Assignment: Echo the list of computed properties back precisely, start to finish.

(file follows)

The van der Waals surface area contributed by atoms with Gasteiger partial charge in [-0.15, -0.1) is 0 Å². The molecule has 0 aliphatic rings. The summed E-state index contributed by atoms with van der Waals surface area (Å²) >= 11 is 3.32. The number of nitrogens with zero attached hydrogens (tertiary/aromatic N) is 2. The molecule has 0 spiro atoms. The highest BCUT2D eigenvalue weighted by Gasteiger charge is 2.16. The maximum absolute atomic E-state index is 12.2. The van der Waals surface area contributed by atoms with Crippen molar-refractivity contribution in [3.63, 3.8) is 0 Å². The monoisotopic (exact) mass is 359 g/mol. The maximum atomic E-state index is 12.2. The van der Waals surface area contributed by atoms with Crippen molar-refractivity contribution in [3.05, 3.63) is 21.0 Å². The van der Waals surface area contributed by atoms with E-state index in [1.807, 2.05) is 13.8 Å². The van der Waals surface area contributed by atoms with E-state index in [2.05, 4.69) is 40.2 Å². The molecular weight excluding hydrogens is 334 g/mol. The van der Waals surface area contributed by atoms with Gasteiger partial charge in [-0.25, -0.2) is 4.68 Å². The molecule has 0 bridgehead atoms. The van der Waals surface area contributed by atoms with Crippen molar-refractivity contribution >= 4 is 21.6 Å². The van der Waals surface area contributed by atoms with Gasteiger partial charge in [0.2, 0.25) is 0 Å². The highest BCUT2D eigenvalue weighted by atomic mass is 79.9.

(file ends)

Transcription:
The van der Waals surface area contributed by atoms with Gasteiger partial charge in [-0.15, -0.1) is 0 Å². The molecule has 0 aliphatic rings. The summed E-state index contributed by atoms with van der Waals surface area (Å²) >= 11 is 3.32. The number of nitrogens with zero attached hydrogens (tertiary/aromatic N) is 2. The molecule has 0 spiro atoms. The highest BCUT2D eigenvalue weighted by Gasteiger charge is 2.16. The maximum absolute atomic E-state index is 12.2. The van der Waals surface area contributed by atoms with Crippen molar-refractivity contribution in [3.63, 3.8) is 0 Å². The monoisotopic (exact) mass is 359 g/mol. The maximum atomic E-state index is 12.2. The van der Waals surface area contributed by atoms with Crippen molar-refractivity contribution in [3.05, 3.63) is 21.0 Å². The van der Waals surface area contributed by atoms with E-state index in [1.807, 2.05) is 13.8 Å². The van der Waals surface area contributed by atoms with E-state index in [2.05, 4.69) is 40.2 Å². The molecular weight excluding hydrogens is 334 g/mol. The van der Waals surface area contributed by atoms with Gasteiger partial charge in [-0.25, -0.2) is 4.68 Å². The molecule has 0 bridgehead atoms. The van der Waals surface area contributed by atoms with Crippen molar-refractivity contribution >= 4 is 21.6 Å². The van der Waals surface area contributed by atoms with Gasteiger partial charge in [0.2, 0.25) is 0 Å². The highest BCUT2D eigenvalue weighted by atomic mass is 79.9.